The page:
Company man or family man? Fatherhood and identity in the office

June 11, 2014

There is no "one size fits all" image of how men view their role as fathers within the context of the workplace. However, fatherhood is becoming a more serious and time consuming role for men to fulfill. Therefore employers must acknowledge that many fathers want to be more than just traditional "organization men" who dedicate their life to their work. These insights come from Beth Humberd of the University of Massachusetts, Lowell, in the US, one of the authors of a study about how professional men experience fatherhood in the context of their workplace. The article appears in Springer's Journal of Business and Psychology.

Humberd and her colleagues conducted in-depth interviews with 31 fathers who all have working spouses. The team found that men juggle four primary images of themselves as fathers, depending on the norms and expectations of their work and home lives: provider, role model, partner and nurturer. These images reflect the more traditional expectations surrounding the "breadwinning" father, as well as more recent expectations of being an involved parent. These ideas are influenced by how men perceive their work demands, and the flexibility of their working hours. Also, these ideals reflect the way in which men interact and converse with their colleagues about , and how they view their childcare responsibilities relative to that of their spouse.

New mothers often use various tactics to resolve identity conflicts or tension between work and family life. In contrast, it appears that working fathers do not seem to grapple with identity tensions in the same way as working mothers do. The team posits that men do not spend as much time intellectually analyzing such potential tensions because they are not held to the same set of traditional parenting expectations as women. Although living at the nexus of these multiple images may help a man to adequately meet all expectations of fatherhood, it does not help with changing the image and conditions of the so-called "organization man" within the workplace.

"While work-life policies and programs can be designed to be gender neutral, often organizational cultures are not. There is still a strong cultural perspective that when men become fathers, little will change for them on the work front," the team writes. They also believe that organizations, managers, and co-workers still do not fully recognize and openly appreciate men's caregiving roles. "As take on more responsibility for care giving, norms may inhibit the development of a true involved sense of fathering for these ."

Explore further: Do US men value fatherhood over their careers?

More information: Humberd, B. (University of Massachusetts, Lowell), Ladge J.J. (Northeastern University), Harrington, B. (Boston College Center for Work & Family). (2014). The "New" Dad: Navigating Fathering Identity within Organizational Contexts. Journal of Business and Psychology DOI: 10.1007/s10869-014-9361-x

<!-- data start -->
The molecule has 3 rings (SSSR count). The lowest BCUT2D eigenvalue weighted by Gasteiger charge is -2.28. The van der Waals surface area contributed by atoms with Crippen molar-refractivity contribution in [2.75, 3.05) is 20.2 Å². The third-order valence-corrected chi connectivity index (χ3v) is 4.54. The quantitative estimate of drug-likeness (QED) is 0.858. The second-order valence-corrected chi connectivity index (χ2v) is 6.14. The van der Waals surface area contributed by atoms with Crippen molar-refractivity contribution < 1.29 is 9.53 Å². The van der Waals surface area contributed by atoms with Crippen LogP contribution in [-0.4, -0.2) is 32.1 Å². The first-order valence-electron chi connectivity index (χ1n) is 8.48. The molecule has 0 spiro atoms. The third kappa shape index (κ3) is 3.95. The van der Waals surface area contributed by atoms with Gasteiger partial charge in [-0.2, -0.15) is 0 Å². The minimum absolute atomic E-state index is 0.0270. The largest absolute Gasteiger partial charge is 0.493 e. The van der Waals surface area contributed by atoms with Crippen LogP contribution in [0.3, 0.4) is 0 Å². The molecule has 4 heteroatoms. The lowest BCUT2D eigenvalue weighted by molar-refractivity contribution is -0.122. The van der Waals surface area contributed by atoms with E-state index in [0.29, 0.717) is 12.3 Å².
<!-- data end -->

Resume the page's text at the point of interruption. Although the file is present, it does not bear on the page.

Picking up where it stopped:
Related Stories

Do US men value fatherhood over their careers?

October 13, 2011

The classic figure of a distant, career-focused father who spends lots of time at the office and who has little time for his kids might be getting outdated, a new study shows.

Sports 1, housework, 0

July 12, 2012

Pressure to be more involved in their children's lives has many middle class men turning to sports as a way to nurture their kids. This softening of gender roles might be seen on the field, but researchers found it doesn't ...

Fathers work the hardest, but not as hard as they used to…

June 17, 2013

Men with a partner and children at home work longer hours than other men in full-time work, but the number of hours they work has been in decline over the last 10 years, according to new research published today by the University ...

Male identity evolves on TV dramas

April 8, 2014

Male characters on television used to hold onto traditional ideas of masculinity tighter than viewers maintained their grip on remote controls.

Recommended for you

Biologists trace how human innovation impacts tool evolution

November 24, 2015

Many animals exhibit learned behaviors, but humans are unique in their capacity to build on existing knowledge to make new innovations. Understanding the patterns of how new generations of tools emerged in prehistoric societies, ...

How experienced buyers can mitigate economic bubbles

November 19, 2015

(—Over the last decade, many people got a tough primer on the effects of economic bubbles, as the bursting of the 2007-2008 housing bubble sent shockwaves through most of the major world economies. But property ...

First Londoners were multi-ethnic mix: museum

November 23, 2015

A DNA analysis of four ancient Roman skeletons found in London shows the first inhabitants of the city were a multi-ethnic mix similar to contemporary Londoners, the Museum of London said on Monday.


Please sign in to add a comment. Registration is free, and takes less than a minute. Read more

Click here to reset your password.
Sign in to get notified via email when new comments are made.